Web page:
Confident that no one would notice what he was doing, Michael Nicod spent months in the homes of families he did not know, making detailed notes about everything they ate. Nicod was performing research for Britain’s Department of Health and Social Security in 1974. He and his colleague, University College London professor Mary Douglas, wrote a report called Taking the Biscuit: The Structure of British Meals.
Nicod and Douglas wanted to identify what typical British persons see as the essential parts of their typical meals. The pair drew on their training as anthropologists: “We imagined a dietician in an unknown Papuan or African tribe wondering how to introduce a new, reinforcing element into tribal diet. We assumed that the dietician’s first task would be to discover how the tribe ‘structured’ their food.”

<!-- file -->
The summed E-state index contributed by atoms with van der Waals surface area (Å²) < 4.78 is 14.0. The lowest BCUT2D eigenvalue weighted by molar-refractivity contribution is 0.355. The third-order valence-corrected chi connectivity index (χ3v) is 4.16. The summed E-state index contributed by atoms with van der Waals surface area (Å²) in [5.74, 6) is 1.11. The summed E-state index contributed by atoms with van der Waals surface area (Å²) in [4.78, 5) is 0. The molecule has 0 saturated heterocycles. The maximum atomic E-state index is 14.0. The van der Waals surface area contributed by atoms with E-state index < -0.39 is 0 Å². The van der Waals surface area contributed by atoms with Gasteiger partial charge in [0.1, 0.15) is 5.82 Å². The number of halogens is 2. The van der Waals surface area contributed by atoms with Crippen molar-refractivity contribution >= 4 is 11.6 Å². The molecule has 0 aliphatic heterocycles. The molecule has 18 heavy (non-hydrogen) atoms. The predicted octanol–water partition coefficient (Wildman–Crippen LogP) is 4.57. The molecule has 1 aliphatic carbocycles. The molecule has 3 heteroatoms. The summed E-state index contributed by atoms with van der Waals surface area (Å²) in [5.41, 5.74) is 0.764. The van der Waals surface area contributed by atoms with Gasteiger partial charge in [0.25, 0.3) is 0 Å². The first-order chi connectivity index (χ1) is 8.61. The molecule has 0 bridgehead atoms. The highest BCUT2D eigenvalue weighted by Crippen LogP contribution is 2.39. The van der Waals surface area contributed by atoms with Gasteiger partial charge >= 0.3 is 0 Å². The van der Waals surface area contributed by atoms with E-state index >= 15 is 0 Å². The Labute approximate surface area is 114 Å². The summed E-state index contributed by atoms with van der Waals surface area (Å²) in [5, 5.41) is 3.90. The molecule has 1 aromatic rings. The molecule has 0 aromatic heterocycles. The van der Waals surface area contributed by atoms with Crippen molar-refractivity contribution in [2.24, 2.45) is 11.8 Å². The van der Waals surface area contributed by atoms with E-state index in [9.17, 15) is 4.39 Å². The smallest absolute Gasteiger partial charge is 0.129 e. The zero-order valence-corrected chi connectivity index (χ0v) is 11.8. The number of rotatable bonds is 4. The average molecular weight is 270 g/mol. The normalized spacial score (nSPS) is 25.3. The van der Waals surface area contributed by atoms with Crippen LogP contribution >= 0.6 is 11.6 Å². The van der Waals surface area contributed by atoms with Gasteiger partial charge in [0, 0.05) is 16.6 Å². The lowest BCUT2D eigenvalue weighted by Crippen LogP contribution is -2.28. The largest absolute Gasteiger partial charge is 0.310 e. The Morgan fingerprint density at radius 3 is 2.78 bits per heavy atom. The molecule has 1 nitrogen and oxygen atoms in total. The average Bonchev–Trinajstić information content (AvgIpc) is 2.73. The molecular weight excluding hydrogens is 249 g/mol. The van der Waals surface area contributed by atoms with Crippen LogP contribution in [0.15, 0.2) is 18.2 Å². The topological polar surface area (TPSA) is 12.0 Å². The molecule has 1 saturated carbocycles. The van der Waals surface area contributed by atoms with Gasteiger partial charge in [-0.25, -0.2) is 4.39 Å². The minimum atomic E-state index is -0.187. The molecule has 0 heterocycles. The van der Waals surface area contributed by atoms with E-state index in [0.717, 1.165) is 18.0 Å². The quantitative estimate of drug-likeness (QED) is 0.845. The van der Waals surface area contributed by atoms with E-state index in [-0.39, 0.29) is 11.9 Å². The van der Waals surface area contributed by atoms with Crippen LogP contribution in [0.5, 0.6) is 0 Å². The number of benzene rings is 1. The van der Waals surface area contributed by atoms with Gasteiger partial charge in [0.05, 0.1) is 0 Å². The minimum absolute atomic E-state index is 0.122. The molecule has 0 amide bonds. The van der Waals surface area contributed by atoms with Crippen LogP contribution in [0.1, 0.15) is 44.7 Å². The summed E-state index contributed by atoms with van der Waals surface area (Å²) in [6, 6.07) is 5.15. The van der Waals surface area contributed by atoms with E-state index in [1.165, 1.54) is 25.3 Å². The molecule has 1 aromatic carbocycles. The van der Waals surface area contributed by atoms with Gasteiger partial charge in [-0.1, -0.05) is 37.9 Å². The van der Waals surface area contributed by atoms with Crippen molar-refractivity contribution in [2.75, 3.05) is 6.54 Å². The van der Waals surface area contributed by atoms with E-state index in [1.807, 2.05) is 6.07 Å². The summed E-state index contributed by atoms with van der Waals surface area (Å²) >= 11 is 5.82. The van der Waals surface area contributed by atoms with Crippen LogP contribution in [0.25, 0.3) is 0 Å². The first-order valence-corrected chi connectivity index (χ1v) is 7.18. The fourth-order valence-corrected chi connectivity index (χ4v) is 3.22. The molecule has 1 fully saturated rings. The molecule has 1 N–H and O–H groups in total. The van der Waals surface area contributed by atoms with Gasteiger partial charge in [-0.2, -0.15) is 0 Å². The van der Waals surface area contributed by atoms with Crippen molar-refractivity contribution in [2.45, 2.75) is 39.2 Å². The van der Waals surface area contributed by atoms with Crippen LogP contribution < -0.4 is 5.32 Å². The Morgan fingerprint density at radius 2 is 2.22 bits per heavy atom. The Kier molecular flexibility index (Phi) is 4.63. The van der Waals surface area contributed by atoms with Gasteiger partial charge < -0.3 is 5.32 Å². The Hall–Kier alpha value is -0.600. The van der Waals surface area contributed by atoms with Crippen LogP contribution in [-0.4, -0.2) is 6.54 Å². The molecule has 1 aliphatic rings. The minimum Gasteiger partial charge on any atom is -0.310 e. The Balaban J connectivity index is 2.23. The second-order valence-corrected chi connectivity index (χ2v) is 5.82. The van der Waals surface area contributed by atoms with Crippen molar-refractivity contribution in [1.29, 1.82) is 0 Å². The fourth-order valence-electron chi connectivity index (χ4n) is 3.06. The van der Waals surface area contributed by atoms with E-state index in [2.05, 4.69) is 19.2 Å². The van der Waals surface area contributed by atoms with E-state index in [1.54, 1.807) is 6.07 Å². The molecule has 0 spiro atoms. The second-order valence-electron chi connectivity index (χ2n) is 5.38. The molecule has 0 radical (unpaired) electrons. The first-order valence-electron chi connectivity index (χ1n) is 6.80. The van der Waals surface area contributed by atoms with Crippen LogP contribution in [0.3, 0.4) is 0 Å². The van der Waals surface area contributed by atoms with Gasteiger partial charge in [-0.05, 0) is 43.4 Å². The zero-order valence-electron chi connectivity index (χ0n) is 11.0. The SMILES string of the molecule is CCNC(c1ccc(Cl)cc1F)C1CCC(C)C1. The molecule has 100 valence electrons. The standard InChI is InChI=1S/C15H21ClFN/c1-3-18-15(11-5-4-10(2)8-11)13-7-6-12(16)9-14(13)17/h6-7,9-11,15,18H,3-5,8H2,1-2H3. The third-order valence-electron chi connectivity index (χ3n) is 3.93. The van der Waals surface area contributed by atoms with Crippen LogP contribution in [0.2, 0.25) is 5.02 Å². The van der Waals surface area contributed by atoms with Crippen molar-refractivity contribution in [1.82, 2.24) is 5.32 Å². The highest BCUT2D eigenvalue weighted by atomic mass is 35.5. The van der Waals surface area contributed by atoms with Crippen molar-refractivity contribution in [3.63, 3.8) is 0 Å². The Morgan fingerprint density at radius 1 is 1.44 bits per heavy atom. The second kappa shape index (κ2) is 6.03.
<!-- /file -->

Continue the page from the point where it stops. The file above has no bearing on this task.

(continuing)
Nicod lived as a lodger with “four working-class families where the head was engaged in unskilled manual labour”, in East Finchley, Durham, Birmingham and Coventry. He stayed in each place at least a month, “watching every mouthful and sharing whenever possible”….
—So begins this month’s Improbable Research column in The Guardian.